Indigenous Opposition Steadfast as Kinder Morgan Canada Stockholders Prepare to Vote on Trans Mountain Deal

News Release

August 29, 2018

Indigenous Opposition Steadfast as Kinder Morgan Canada Stockholders Prepare to Vote on Trans Mountain Deal

(Coast Salish Territory/Vancouver, B.C. – August 29, 2018) Tomorrow in Calgary, Kinder Morgan Canada Ltd stockholders are scheduled to vote on Canada’s offer to purchase the Trans Mountain pipeline and tanker project. They are widely expected to accept $4.5 billion from the federal government for a line they only paid $550 million for in 2005.

“No matter who owns this pipeline and tanker project, it will be stopped. Kinder Morgan executives recognized Justin Trudeau’s desperation to placate the oil lobby and are exiting the project with massive profits on the backs of Canadian taxpayers,” said Grand Chief Stewart Phillip, President of the Union of BC Indian Chiefs (UBCIC). “The $4.5 billion the Trudeau government wants to spend could place Canada at the top of the pack for renewable energy instead of binding us to 60-plus years of increased climate-destroying emissions.”

“The Trans Mountain pipeline and tanker project does not have the consent of all affected First Nations, and Trudeau cannot force this project through without Indigenous consent,” said Chief Bob Chamberlin, Vice-President of the UBCIC. “With Canada as owner, we need to see a major scale up in transparency, accountability and oversight for the project if the courts don’t compel an outright cancellation.”

The sale will include the existing Trans Mountain line, the Puget Sound pipeline to refineries in Washington State, associated tank farms in Edmonton, Kamloops and Sumas, as well as the Westridge Marine Terminal in Burnaby, BC.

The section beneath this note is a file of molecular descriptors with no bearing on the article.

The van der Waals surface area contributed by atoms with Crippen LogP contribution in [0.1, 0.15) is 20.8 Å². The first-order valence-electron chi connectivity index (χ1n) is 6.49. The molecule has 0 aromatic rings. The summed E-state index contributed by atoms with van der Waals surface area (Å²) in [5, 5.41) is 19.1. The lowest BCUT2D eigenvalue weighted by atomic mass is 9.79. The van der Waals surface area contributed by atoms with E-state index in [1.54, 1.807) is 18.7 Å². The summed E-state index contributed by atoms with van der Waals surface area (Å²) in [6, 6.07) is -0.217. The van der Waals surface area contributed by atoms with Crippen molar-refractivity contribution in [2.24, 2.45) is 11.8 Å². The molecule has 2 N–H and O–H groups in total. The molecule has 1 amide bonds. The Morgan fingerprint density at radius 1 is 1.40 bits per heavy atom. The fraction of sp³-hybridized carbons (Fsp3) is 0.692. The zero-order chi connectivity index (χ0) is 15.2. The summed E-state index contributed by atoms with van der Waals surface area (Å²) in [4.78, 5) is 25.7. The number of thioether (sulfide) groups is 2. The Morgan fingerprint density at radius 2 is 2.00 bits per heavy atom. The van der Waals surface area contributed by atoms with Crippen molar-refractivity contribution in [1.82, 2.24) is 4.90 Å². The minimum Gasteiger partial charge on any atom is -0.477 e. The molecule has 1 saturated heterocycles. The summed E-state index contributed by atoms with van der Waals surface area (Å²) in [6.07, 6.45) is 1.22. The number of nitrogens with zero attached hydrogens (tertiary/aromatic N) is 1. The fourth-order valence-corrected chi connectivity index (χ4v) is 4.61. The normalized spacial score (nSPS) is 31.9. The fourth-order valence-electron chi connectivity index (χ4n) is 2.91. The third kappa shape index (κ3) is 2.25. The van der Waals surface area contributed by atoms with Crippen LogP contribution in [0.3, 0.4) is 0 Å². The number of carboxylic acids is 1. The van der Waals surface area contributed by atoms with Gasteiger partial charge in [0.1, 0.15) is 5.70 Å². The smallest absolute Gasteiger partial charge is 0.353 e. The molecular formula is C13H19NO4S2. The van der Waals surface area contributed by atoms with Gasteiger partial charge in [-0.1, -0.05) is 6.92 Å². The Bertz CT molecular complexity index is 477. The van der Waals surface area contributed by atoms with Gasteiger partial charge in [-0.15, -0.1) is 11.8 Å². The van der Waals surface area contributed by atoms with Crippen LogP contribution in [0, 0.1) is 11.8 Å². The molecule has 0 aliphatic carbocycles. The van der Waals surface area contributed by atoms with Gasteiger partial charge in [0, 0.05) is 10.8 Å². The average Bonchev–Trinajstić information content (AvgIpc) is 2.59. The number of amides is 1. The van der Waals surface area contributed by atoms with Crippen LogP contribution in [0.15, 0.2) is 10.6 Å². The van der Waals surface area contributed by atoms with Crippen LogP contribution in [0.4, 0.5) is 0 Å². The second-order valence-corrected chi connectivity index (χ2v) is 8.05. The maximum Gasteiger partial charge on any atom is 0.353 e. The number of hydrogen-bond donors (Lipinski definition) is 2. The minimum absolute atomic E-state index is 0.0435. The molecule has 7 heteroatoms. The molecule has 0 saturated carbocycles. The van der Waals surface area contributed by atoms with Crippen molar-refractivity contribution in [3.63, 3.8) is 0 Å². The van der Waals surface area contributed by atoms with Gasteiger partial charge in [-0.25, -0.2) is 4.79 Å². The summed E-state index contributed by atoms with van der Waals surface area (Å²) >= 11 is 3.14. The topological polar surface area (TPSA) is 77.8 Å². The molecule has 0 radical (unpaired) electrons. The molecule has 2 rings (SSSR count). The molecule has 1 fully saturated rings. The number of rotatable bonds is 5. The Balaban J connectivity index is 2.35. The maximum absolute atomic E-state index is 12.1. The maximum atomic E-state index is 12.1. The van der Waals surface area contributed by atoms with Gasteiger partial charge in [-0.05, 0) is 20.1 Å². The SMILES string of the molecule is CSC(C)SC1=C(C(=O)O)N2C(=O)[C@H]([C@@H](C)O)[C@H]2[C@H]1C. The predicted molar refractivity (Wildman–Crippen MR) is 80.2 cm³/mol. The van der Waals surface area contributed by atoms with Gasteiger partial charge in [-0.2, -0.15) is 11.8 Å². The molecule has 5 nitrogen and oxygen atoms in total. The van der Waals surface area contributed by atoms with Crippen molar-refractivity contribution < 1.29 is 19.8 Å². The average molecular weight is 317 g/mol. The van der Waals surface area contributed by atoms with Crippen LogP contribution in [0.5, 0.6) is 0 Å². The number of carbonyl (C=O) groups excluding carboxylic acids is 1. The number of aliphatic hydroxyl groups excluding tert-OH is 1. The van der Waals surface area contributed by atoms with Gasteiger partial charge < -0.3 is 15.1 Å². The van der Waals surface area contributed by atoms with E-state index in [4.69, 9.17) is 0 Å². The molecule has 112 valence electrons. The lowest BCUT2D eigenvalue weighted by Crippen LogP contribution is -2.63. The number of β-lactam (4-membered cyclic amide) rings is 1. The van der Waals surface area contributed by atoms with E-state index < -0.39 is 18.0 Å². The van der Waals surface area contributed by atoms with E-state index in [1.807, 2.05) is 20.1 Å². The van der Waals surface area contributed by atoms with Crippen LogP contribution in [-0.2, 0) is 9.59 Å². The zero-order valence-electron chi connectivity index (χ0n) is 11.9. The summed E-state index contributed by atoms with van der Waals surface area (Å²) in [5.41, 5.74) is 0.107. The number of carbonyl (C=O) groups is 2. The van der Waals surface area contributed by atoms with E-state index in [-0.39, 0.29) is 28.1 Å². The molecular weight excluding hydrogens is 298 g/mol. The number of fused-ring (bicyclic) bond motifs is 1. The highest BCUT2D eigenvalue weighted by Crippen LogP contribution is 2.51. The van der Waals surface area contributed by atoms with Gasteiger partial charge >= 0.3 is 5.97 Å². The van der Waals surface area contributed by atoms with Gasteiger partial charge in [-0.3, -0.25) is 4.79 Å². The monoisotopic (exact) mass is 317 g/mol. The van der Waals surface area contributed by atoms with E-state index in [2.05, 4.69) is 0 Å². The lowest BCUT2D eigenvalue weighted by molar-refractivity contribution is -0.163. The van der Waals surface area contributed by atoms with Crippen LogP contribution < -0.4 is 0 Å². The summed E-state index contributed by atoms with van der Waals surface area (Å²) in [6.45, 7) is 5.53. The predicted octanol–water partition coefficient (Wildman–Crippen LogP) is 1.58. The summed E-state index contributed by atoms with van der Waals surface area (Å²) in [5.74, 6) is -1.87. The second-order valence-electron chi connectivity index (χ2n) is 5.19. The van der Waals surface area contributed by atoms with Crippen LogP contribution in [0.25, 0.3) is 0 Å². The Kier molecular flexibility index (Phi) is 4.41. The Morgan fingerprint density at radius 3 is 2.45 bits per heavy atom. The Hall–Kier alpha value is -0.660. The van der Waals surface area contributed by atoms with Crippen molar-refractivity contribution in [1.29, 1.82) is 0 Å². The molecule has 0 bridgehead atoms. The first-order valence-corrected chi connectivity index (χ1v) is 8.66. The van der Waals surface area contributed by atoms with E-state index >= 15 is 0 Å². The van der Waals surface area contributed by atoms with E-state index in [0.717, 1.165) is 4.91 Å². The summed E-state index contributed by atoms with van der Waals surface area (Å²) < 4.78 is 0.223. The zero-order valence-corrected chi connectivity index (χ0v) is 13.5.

After the shareholder vote, the deal is expected to close in the third or fourth financial quarter of 2018. However, the Federal Court of Appeal verdicts, which are scheduled to be released tomorrow morning, could force the outright cancellation of the project.

Chief Judy Wilson, Secretary-Treasurer of the UBCIC, concluded “First Nations land defenders and water protectors along the pipeline route have launched frontline resistance to the tar sands project. In Secwepemc territory, which comprises more than half the total pipeline route, the Tiny House Warriors are building structures along the construction path. In Tsleil-Waututh, Squamish, and Musqueam territories, Coast Salish leaders built Kwekwecnewtxw – a traditional Watch House beside Kinder Morgan’s construction site to organize resistance to the pipeline and tanker project. We will not back down, no matter how the stockholders vote tomorrow.”

Opposition to the Trans Mountain pipeline and tanker project includes the Province of British Columbia, the state of Washington, the cities of Burnaby, Victoria, Vancouver and 19 other municipalities, more than 350,000 petition signees, and 25,000 people who have vowed to do “whatever it takes” to stop the pipeline.

 

Media inquiries:

Grand Chief Stewart Phillip, President, Union of BC Indian Chiefs: (250-490-5314)

Chief Bob Chamberlin, Vice-President, Union of BC Indian Chiefs: (250-974-8282

Chief Judy Wilson, Secretary-Treasurer, Union of BC Indian Chiefs: (250-320-7738)


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